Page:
Annals of Internal Medicine reports today that the popular supplement Echinacea doesn't have a substantial effect on the length or severity of the common cold. Researchers in Wisconsin assigned 719 people who had early cold symptoms to receive no study drug, a pill that they knew contained Echinacea, or a pill that could be Echinacea or a placebo. Patients were asked to keep a record of their cold symptoms twice a day for about a week. Although cold duration was approximately 7 to 10 hours shorter in people who took Echinacea, the difference wasn't statistically significant, and no significant difference in severity was noted, either.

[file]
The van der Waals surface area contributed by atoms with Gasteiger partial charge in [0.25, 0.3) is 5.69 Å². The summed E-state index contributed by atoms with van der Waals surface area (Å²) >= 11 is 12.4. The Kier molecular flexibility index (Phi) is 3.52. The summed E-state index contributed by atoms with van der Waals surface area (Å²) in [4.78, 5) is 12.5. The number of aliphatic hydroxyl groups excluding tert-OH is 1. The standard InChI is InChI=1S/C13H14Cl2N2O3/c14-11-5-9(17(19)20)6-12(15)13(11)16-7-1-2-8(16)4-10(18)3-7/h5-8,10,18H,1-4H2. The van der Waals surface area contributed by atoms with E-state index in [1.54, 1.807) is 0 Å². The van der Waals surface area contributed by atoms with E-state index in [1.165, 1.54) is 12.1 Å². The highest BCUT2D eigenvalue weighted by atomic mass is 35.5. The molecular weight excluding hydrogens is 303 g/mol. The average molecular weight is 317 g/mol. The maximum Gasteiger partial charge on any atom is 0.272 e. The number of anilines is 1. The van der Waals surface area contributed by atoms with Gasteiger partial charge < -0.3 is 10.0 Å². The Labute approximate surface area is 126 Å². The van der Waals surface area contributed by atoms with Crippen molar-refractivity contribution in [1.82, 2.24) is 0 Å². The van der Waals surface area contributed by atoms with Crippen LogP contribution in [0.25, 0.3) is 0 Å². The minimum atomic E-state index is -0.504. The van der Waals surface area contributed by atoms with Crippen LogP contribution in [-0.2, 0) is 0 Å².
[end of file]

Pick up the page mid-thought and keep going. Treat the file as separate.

The study's lead author, Bruce Barrett, MD, PhD, told USA Today that echinacea's supporters would probably consider the findings positive but that those who oppose it for the common cold would consider the study "the nail in the coffin." The director of the study's primary funding source, the National Center for Complementary and Alternative Medicine, told USA Today that the center doesn't plan to support future similar research, since existing data make clear that Echinacea's benefit for the common cold, if any, is "very modest."
For more on herbal supplements in internal medicine practice, see this ACP Internist article from October 2009.